JoJoga Junction > Meditation at Christmas

Holiday Yoga

This time of year can be hectic and we often can lose sight of what this time of year is all about.

As shopping malls begin to play Christmas music and change their displays from Halloween Goblins to Santa Claus and his crew, it can shift the excitement and joy that is often present at Christmas into frustration and despair. Moreover, for those of us that do not have family or find themselves alone, this time of year can bring up feelings of loss and sadness.

Research shows that practicing yoga and meditation may have positive effects on cognitive function and brain connectivity.

So, I challenge you to incorporate some simple meditation techniques in to your day to bring you to your center and to help you focus on the tasks at hand without feeling overwhelmed at this time of year.


Try starting your day with 5 to 10 deep, mindful breaths. Try counting the breath – inhale to a count of 4—holding lungs full for 2 counts, then exhaling to a count of 4—holding the lungs empty for 2 counts. This will start your day in a “response” mode rather than “reacting” and help you to stay present in the now. Set an intention to check in with your breath throughout the day and use the opportunities that the Universe gives you—at a traffic light, waiting in a line, a traffic jam.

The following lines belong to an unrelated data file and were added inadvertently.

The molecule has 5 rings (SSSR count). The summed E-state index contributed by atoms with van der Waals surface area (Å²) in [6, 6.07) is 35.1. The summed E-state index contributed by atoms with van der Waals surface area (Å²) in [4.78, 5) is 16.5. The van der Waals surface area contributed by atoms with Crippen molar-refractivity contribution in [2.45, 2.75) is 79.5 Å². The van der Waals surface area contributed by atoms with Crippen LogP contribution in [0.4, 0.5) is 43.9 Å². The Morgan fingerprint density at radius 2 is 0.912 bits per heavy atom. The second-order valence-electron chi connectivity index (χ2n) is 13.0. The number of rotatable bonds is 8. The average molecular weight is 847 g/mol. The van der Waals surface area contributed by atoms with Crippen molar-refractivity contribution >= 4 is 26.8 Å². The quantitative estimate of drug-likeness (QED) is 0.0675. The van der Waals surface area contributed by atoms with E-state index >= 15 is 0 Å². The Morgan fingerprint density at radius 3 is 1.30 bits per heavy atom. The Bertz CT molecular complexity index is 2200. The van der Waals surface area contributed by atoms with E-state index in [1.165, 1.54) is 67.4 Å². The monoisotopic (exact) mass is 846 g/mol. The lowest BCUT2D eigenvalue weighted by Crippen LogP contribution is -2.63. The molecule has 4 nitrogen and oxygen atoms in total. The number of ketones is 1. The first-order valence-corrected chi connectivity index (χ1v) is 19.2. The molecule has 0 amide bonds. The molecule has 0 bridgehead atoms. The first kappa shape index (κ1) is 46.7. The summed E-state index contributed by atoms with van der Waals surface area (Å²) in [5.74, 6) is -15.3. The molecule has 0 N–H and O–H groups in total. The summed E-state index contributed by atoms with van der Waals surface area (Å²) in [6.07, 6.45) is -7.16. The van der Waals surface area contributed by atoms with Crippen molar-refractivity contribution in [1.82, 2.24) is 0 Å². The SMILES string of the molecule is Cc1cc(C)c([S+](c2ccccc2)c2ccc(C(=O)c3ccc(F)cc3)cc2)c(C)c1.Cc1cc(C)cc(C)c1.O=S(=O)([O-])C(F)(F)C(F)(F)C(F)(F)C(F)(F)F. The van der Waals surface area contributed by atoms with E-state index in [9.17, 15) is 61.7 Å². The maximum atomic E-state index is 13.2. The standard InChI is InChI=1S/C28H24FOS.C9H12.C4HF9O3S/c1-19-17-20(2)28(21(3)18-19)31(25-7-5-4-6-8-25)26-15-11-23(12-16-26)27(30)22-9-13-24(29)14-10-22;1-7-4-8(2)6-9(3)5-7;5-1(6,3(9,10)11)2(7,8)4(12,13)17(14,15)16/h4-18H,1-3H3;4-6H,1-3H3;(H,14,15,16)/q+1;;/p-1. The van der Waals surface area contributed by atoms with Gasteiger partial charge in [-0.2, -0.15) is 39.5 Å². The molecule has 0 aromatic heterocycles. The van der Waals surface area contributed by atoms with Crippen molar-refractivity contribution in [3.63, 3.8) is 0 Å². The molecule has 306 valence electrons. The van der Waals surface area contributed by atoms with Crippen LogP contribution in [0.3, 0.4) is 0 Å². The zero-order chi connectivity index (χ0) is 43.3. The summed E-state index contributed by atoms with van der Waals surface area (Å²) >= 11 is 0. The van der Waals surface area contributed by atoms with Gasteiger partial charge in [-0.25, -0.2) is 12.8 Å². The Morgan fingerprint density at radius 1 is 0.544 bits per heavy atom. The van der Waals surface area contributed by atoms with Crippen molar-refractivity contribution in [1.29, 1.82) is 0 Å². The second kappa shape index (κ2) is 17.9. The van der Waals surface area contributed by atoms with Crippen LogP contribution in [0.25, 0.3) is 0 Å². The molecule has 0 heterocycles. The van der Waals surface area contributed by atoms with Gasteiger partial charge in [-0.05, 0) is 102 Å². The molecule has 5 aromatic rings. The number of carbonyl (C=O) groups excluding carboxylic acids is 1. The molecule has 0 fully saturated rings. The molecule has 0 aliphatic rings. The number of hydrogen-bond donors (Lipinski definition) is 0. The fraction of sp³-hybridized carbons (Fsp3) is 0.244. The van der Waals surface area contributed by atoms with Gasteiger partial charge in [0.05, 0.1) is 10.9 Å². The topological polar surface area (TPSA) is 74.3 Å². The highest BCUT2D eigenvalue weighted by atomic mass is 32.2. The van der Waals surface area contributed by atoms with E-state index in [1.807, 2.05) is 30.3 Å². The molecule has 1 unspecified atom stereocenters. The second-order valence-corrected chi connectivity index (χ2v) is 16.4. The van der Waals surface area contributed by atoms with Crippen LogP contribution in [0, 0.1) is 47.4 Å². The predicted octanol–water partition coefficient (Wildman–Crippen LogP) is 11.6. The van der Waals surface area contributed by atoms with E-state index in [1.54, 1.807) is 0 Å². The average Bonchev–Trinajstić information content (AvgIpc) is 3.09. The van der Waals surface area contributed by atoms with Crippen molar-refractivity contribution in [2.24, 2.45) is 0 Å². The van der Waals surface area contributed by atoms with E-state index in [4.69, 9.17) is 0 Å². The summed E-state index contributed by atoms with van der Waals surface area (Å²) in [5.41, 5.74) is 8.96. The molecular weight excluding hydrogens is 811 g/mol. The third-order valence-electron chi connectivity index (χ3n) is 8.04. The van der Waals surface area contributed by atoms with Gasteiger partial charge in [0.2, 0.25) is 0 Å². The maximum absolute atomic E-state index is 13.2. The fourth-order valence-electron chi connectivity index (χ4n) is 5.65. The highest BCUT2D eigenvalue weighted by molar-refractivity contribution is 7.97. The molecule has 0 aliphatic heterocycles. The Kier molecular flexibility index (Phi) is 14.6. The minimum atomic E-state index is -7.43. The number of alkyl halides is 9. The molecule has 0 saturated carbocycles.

Take time to come to a complete stop in your day. This can break the cycle of “monkey mind” and help bring you back to the present.

Eat mindfully. This is a time of year when all sorts of temptations abound. Take a moment to express gratitude before a meal, followed by 3 slow, attentive bites. Explore all the different sensations—subtle flavors, textures, temperature, the movement of the bite as it makes its way to your belly.

The world around you can give you cues to help cultivate pauses in your day. When you hear a cue (a car horn, a phone ringing, a Christmas carol, for example), take 3 slow mindful breaths to bring you back to your center.


We are used to mindlessly doing tasks—checking out of the present moment. Make a commitment to be fully present in the moment and using these daily tasks to create moments of observation and reflection. As you are doing a household chore, be aware of the sounds you create, of the sensations that are produced, the physical sensation in your body. Count your breaths or maybe try a mantra (Ham sa, Ohm Shanti, I am Present) to help keep you in the now.

Meditation does not need to be a scheduled activity. Experiment, play and explore. As with any new experience that is worthwhile, be gentle with yourself and take baby steps.

The rewards are never-ending.